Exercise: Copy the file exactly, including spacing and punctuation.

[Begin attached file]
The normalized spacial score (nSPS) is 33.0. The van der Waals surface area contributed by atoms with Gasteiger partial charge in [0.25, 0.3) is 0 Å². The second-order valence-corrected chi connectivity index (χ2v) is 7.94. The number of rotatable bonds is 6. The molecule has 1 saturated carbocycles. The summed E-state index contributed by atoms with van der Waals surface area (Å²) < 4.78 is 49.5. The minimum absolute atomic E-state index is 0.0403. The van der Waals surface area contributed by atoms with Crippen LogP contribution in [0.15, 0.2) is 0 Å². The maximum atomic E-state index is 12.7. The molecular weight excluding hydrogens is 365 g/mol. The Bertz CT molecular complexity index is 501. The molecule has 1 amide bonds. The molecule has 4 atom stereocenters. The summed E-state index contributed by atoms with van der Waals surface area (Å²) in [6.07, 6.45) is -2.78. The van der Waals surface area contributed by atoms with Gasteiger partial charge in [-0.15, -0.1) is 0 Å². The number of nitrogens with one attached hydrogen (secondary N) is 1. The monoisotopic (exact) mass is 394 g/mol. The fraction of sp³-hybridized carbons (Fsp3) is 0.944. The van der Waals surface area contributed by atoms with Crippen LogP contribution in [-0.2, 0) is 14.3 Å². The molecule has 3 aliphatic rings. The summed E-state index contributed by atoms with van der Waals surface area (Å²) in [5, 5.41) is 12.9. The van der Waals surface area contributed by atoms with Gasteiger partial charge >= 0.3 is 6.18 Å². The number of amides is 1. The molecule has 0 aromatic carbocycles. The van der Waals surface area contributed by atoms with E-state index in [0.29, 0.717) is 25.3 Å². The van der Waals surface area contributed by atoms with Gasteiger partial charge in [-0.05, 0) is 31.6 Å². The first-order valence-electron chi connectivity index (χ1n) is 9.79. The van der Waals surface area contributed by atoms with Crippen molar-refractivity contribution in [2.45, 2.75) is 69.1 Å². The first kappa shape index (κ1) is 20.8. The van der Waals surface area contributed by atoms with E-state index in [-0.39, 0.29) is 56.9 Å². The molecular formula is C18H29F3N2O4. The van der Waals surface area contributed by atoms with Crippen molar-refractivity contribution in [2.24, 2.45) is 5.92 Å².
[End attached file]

The normalized spacial score (nSPS) is 33.0. The van der Waals surface area contributed by atoms with Gasteiger partial charge in [0.25, 0.3) is 0 Å². The second-order valence-corrected chi connectivity index (χ2v) is 7.94. The number of rotatable bonds is 6. The molecule has 1 saturated carbocycles. The summed E-state index contributed by atoms with van der Waals surface area (Å²) < 4.78 is 49.5. The minimum absolute atomic E-state index is 0.0403. The van der Waals surface area contributed by atoms with Crippen LogP contribution in [0.15, 0.2) is 0 Å². The maximum atomic E-state index is 12.7. The molecular weight excluding hydrogens is 365 g/mol. The Bertz CT molecular complexity index is 501. The molecule has 1 amide bonds. The molecule has 4 atom stereocenters. The summed E-state index contributed by atoms with van der Waals surface area (Å²) in [6.07, 6.45) is -2.78. The van der Waals surface area contributed by atoms with Gasteiger partial charge in [-0.15, -0.1) is 0 Å². The number of nitrogens with one attached hydrogen (secondary N) is 1. The monoisotopic (exact) mass is 394 g/mol. The fraction of sp³-hybridized carbons (Fsp3) is 0.944. The van der Waals surface area contributed by atoms with Crippen LogP contribution in [-0.2, 0) is 14.3 Å². The molecule has 3 aliphatic rings. The summed E-state index contributed by atoms with van der Waals surface area (Å²) in [5, 5.41) is 12.9. The van der Waals surface area contributed by atoms with Gasteiger partial charge >= 0.3 is 6.18 Å². The number of amides is 1. The molecule has 0 aromatic carbocycles. The van der Waals surface area contributed by atoms with E-state index in [0.29, 0.717) is 25.3 Å². The van der Waals surface area contributed by atoms with Gasteiger partial charge in [-0.05, 0) is 31.6 Å². The first-order valence-electron chi connectivity index (χ1n) is 9.79. The van der Waals surface area contributed by atoms with Crippen molar-refractivity contribution in [2.45, 2.75) is 69.1 Å². The first kappa shape index (κ1) is 20.8. The van der Waals surface area contributed by atoms with E-state index in [-0.39, 0.29) is 56.9 Å². The molecular formula is C18H29F3N2O4. The van der Waals surface area contributed by atoms with Crippen molar-refractivity contribution in [2.24, 2.45) is 5.92 Å².